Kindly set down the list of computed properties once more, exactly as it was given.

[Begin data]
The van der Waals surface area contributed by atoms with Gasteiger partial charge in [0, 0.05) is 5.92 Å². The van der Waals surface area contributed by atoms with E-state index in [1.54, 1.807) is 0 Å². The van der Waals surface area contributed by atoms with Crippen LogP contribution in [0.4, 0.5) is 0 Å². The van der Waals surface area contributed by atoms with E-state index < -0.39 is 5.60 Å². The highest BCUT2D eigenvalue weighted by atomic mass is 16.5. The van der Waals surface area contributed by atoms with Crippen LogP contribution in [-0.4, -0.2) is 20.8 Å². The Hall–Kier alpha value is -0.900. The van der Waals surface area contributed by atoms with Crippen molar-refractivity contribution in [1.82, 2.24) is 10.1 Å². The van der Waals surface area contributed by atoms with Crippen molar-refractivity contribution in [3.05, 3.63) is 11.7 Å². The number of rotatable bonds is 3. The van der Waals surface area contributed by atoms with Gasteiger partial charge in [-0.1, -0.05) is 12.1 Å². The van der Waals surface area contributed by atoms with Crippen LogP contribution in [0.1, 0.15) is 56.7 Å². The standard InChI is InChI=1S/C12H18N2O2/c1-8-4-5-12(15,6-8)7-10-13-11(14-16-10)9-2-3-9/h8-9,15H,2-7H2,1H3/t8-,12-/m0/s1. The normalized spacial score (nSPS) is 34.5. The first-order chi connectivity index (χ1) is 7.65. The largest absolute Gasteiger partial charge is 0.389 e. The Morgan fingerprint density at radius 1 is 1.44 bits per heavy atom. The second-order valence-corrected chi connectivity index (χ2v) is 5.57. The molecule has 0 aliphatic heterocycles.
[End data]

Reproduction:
The van der Waals surface area contributed by atoms with Gasteiger partial charge in [0, 0.05) is 5.92 Å². The van der Waals surface area contributed by atoms with E-state index in [1.54, 1.807) is 0 Å². The van der Waals surface area contributed by atoms with Crippen LogP contribution in [0.4, 0.5) is 0 Å². The van der Waals surface area contributed by atoms with E-state index < -0.39 is 5.60 Å². The highest BCUT2D eigenvalue weighted by atomic mass is 16.5. The van der Waals surface area contributed by atoms with Crippen LogP contribution in [-0.4, -0.2) is 20.8 Å². The Hall–Kier alpha value is -0.900. The van der Waals surface area contributed by atoms with Crippen molar-refractivity contribution in [1.82, 2.24) is 10.1 Å². The van der Waals surface area contributed by atoms with Crippen molar-refractivity contribution in [3.05, 3.63) is 11.7 Å². The number of rotatable bonds is 3. The van der Waals surface area contributed by atoms with Gasteiger partial charge in [-0.1, -0.05) is 12.1 Å². The van der Waals surface area contributed by atoms with Crippen LogP contribution in [0.1, 0.15) is 56.7 Å². The standard InChI is InChI=1S/C12H18N2O2/c1-8-4-5-12(15,6-8)7-10-13-11(14-16-10)9-2-3-9/h8-9,15H,2-7H2,1H3/t8-,12-/m0/s1. The normalized spacial score (nSPS) is 34.5. The first-order chi connectivity index (χ1) is 7.65. The largest absolute Gasteiger partial charge is 0.389 e. The Morgan fingerprint density at radius 1 is 1.44 bits per heavy atom. The second-order valence-corrected chi connectivity index (χ2v) is 5.57. The molecule has 0 aliphatic heterocycles.